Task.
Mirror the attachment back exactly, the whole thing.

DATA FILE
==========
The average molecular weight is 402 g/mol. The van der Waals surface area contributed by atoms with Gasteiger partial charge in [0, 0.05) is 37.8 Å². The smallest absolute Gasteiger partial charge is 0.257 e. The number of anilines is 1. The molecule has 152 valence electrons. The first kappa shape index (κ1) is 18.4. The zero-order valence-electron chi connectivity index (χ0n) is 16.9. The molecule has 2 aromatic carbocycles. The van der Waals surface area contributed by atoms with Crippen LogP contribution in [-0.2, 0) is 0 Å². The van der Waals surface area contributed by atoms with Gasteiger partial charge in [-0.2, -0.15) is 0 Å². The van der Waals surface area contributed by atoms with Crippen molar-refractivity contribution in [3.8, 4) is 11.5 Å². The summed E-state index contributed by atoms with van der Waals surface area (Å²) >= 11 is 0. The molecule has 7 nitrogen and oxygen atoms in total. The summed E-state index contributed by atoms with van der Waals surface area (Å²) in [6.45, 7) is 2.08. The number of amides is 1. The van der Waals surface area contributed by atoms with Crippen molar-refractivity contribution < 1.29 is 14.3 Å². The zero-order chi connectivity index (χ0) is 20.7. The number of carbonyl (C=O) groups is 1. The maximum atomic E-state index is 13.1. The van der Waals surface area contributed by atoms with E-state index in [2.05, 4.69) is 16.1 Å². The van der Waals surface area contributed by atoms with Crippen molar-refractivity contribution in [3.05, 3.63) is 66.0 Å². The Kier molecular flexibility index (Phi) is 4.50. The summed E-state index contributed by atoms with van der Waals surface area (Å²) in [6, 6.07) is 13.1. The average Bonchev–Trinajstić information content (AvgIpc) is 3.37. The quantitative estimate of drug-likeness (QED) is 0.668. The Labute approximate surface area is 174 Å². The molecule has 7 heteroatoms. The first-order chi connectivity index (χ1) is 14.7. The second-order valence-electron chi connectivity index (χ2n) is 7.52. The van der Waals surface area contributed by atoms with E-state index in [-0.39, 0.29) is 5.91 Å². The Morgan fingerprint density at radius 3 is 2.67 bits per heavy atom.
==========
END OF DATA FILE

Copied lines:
The average molecular weight is 402 g/mol. The van der Waals surface area contributed by atoms with Gasteiger partial charge in [0, 0.05) is 37.8 Å². The smallest absolute Gasteiger partial charge is 0.257 e. The number of anilines is 1. The molecule has 152 valence electrons. The first kappa shape index (κ1) is 18.4. The zero-order valence-electron chi connectivity index (χ0n) is 16.9. The molecule has 2 aromatic carbocycles. The van der Waals surface area contributed by atoms with Crippen LogP contribution in [-0.2, 0) is 0 Å². The van der Waals surface area contributed by atoms with Gasteiger partial charge in [-0.2, -0.15) is 0 Å². The van der Waals surface area contributed by atoms with Crippen molar-refractivity contribution in [3.8, 4) is 11.5 Å². The summed E-state index contributed by atoms with van der Waals surface area (Å²) >= 11 is 0. The molecule has 7 nitrogen and oxygen atoms in total. The summed E-state index contributed by atoms with van der Waals surface area (Å²) in [6.45, 7) is 2.08. The number of amides is 1. The van der Waals surface area contributed by atoms with Crippen molar-refractivity contribution < 1.29 is 14.3 Å². The zero-order chi connectivity index (χ0) is 20.7. The number of carbonyl (C=O) groups is 1. The maximum atomic E-state index is 13.1. The van der Waals surface area contributed by atoms with E-state index in [2.05, 4.69) is 16.1 Å². The van der Waals surface area contributed by atoms with Crippen molar-refractivity contribution in [3.05, 3.63) is 66.0 Å². The Kier molecular flexibility index (Phi) is 4.50. The summed E-state index contributed by atoms with van der Waals surface area (Å²) in [6, 6.07) is 13.1. The average Bonchev–Trinajstić information content (AvgIpc) is 3.37. The quantitative estimate of drug-likeness (QED) is 0.668. The Labute approximate surface area is 174 Å². The molecule has 7 heteroatoms. The first-order chi connectivity index (χ1) is 14.7. The second-order valence-electron chi connectivity index (χ2n) is 7.52. The van der Waals surface area contributed by atoms with E-state index in [-0.39, 0.29) is 5.91 Å². The Morgan fingerprint density at radius 3 is 2.67 bits per heavy atom.